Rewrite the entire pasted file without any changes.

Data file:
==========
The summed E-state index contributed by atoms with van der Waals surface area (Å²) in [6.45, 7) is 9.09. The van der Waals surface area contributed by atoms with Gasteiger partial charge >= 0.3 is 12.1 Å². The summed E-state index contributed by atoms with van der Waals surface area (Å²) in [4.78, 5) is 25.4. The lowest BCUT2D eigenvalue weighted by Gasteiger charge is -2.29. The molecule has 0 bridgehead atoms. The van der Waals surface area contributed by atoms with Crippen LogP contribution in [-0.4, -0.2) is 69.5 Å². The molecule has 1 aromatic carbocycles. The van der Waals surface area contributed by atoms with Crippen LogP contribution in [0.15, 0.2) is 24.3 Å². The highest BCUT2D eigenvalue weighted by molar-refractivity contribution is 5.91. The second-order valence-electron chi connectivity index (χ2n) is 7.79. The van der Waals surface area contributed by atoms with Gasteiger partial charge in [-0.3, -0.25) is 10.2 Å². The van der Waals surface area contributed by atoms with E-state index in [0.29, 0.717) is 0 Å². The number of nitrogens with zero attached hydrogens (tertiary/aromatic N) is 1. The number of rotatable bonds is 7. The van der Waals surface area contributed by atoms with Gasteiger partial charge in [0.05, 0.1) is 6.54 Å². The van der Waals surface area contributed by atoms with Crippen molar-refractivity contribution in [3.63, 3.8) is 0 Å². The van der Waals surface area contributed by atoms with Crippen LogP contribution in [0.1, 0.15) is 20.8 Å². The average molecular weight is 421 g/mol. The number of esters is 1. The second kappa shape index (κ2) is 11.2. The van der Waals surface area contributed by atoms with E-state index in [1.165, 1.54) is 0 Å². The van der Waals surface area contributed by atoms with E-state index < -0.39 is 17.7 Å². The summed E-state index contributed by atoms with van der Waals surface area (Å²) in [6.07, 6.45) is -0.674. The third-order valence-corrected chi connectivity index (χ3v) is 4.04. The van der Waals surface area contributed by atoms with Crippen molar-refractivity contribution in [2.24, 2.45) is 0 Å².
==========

The summed E-state index contributed by atoms with van der Waals surface area (Å²) in [6.45, 7) is 9.09. The van der Waals surface area contributed by atoms with Gasteiger partial charge >= 0.3 is 12.1 Å². The summed E-state index contributed by atoms with van der Waals surface area (Å²) in [4.78, 5) is 25.4. The lowest BCUT2D eigenvalue weighted by Gasteiger charge is -2.29. The molecule has 0 bridgehead atoms. The van der Waals surface area contributed by atoms with Crippen LogP contribution in [-0.4, -0.2) is 69.5 Å². The molecule has 1 aromatic carbocycles. The van der Waals surface area contributed by atoms with Crippen LogP contribution in [0.15, 0.2) is 24.3 Å². The highest BCUT2D eigenvalue weighted by molar-refractivity contribution is 5.91. The second-order valence-electron chi connectivity index (χ2n) is 7.79. The van der Waals surface area contributed by atoms with Gasteiger partial charge in [-0.3, -0.25) is 10.2 Å². The van der Waals surface area contributed by atoms with E-state index in [0.29, 0.717) is 0 Å². The number of nitrogens with zero attached hydrogens (tertiary/aromatic N) is 1. The number of rotatable bonds is 7. The van der Waals surface area contributed by atoms with Gasteiger partial charge in [0.05, 0.1) is 6.54 Å². The van der Waals surface area contributed by atoms with Crippen molar-refractivity contribution in [3.63, 3.8) is 0 Å². The van der Waals surface area contributed by atoms with Crippen LogP contribution in [0.1, 0.15) is 20.8 Å². The average molecular weight is 421 g/mol. The number of esters is 1. The second kappa shape index (κ2) is 11.2. The van der Waals surface area contributed by atoms with E-state index in [1.165, 1.54) is 0 Å². The van der Waals surface area contributed by atoms with E-state index < -0.39 is 17.7 Å². The summed E-state index contributed by atoms with van der Waals surface area (Å²) in [6.07, 6.45) is -0.674. The third-order valence-corrected chi connectivity index (χ3v) is 4.04. The van der Waals surface area contributed by atoms with Crippen molar-refractivity contribution in [2.24, 2.45) is 0 Å².